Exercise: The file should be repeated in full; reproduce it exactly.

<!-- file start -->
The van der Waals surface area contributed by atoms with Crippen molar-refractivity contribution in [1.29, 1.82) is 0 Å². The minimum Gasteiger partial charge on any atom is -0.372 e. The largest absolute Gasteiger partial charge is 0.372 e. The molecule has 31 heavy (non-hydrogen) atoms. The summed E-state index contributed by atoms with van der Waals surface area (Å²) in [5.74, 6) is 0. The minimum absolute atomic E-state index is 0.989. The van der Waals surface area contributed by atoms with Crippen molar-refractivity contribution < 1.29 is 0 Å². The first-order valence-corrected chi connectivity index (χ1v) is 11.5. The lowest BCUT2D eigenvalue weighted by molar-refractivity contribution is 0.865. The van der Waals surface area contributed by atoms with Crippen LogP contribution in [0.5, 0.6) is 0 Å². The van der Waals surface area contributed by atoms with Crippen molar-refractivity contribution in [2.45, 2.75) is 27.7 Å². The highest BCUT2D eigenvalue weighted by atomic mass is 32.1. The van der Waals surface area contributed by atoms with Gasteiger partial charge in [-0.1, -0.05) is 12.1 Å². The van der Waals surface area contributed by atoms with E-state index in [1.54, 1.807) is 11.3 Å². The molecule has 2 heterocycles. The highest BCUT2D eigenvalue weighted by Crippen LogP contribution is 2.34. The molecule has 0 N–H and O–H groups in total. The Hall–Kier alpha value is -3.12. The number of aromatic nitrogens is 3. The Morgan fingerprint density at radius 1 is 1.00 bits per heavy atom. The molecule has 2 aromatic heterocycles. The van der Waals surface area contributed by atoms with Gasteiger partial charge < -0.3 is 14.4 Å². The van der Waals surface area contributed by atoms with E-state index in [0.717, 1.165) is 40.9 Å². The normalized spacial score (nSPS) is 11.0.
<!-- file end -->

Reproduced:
The van der Waals surface area contributed by atoms with Crippen molar-refractivity contribution in [1.29, 1.82) is 0 Å². The minimum Gasteiger partial charge on any atom is -0.372 e. The largest absolute Gasteiger partial charge is 0.372 e. The molecule has 31 heavy (non-hydrogen) atoms. The summed E-state index contributed by atoms with van der Waals surface area (Å²) in [5.74, 6) is 0. The minimum absolute atomic E-state index is 0.989. The van der Waals surface area contributed by atoms with Crippen molar-refractivity contribution < 1.29 is 0 Å². The first-order valence-corrected chi connectivity index (χ1v) is 11.5. The lowest BCUT2D eigenvalue weighted by molar-refractivity contribution is 0.865. The van der Waals surface area contributed by atoms with Crippen LogP contribution in [0.5, 0.6) is 0 Å². The van der Waals surface area contributed by atoms with Crippen molar-refractivity contribution in [2.45, 2.75) is 27.7 Å². The highest BCUT2D eigenvalue weighted by atomic mass is 32.1. The van der Waals surface area contributed by atoms with Gasteiger partial charge in [-0.1, -0.05) is 12.1 Å². The van der Waals surface area contributed by atoms with E-state index in [1.54, 1.807) is 11.3 Å². The molecule has 2 heterocycles. The highest BCUT2D eigenvalue weighted by Crippen LogP contribution is 2.34. The molecule has 0 N–H and O–H groups in total. The Hall–Kier alpha value is -3.12. The number of aromatic nitrogens is 3. The Morgan fingerprint density at radius 1 is 1.00 bits per heavy atom. The molecule has 2 aromatic heterocycles. The van der Waals surface area contributed by atoms with Gasteiger partial charge < -0.3 is 14.4 Å². The van der Waals surface area contributed by atoms with E-state index in [0.717, 1.165) is 40.9 Å². The normalized spacial score (nSPS) is 11.0.